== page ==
Towards developing self-repairing oxides to protect zinc
2017-02-28T04:03:18Z (GMT) by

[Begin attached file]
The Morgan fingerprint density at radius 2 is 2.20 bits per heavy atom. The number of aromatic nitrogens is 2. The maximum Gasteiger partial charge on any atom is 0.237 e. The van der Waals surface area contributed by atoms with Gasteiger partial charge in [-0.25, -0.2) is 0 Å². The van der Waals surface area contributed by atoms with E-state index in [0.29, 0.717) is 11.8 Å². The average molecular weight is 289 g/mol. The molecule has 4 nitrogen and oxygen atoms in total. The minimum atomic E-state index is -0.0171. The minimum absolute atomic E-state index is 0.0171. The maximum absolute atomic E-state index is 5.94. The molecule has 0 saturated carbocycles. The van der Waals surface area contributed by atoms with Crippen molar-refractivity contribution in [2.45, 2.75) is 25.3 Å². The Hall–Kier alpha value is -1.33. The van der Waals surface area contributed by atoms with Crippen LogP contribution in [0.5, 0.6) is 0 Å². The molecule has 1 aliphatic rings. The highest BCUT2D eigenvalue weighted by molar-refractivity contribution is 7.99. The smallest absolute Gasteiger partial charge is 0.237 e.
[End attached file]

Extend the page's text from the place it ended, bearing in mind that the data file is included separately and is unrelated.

The long term protection of zinc is nominally achieved by its own corrosion products, collectively known as the zinc patina. This dissertation undertakes a mechanistic study of the role played by the patina, in protecting zinc. It is focused towards improving the protection imbibed by the zinc patina and also to enhance its ability to self-repair. The zinc patina formed on exposure to a single 1 µl droplet, was firstly characterised along its cross-section, by both electron microscopy and XPS. Initially (after about 30 minutes of exposure) a thin layer of porous oxides is formed on the metal, with the pores serving as electrolyte channels to attack the metal. After about 6 hours, the patina evolves into a multilayered structure on zinc, with a continous inner compact oxide, an inner dense precipitated layer and an outer porous precipitated layer. These inner oxide layers serve as an efficient electrochemical/ diffusion barrier on zinc. There is also an absence of electrolyte channels in these inner layers which suggest that the patina intrinsically has the potential to naturally self-repair itself. The aqueous stability of the precipitated layer depends on the electrolyte pH. The corrosion of zinc as a function of pH was thus studied by potentiodynamic polarisation. The electrochemical data was then compared/contrasted with thermodynamic data which depicts the most stable zinc phases which may form at a particular pH. In general, the corrosion rate of zinc is lowest at pH values where ZnO is stable (and hence can precipitate upon zinc) in solution. At highly alkaline pH (>13), and acidic pH (<4), since ZnO is unstable in solution, the corrosion rate of zinc is higher. Steady state passive currents are manifest when zinc is exposed to a solution of pH 12-13, with electrode potential around -1.1 VSCE. The precipitated layer (ZnO/Zn(OH)2 formed on zinc in a pH 13 solution is unstable, as it tends to dissolve into zinc hydroxycomplexes such as Zn(OH)3- and Zn(OH)42-. This results in high passive currents at this pH. At pH 12, since the precipitated layer is stable, it serves as an anodic barrier protecting zinc, resulting in lower passive currents. Therefore, a stable precipitated layer serves to lower zinc corrosion and thus, zinc passivation is punctuated by the presence of both a compact oxide and a stable precipitated layer. The protective oxides formed on zinc at pH 12 cause a polarity reversal of the passive currents during anodic polarisation, indicating that zinc oxides support the oxygen reduction reaction (ORR) on their surface at significant rates. The oxygen consumption on zinc, by ORR, measured using a Pt microelectrode during passivation is significant, when compared with bare/actively corroding zinc. Therefore, in zinc systems, ORR may readily take place on the surface of zinc oxides. It is proposed that ORR on the surface of the zinc oxides may itself catalyse the growth of the zinc patina. ORR may take place at the oxide/solution interface driving the complementary anodic processes at the metal surface. The zinc ions ejected into solution by the anodic processes may precipitate back as zinc compounds on the metal surface, causing a gradual growth of the zinc patina with time. In order to improve the barrier properties of the zinc patina, and also enhance its self-repair, firstly the stability of the precipitated layer needs to be enhanced. Secondly, ORR on the surface of the zinc patina needs to be lowered to protect zinc from self-corrosion in the longer term.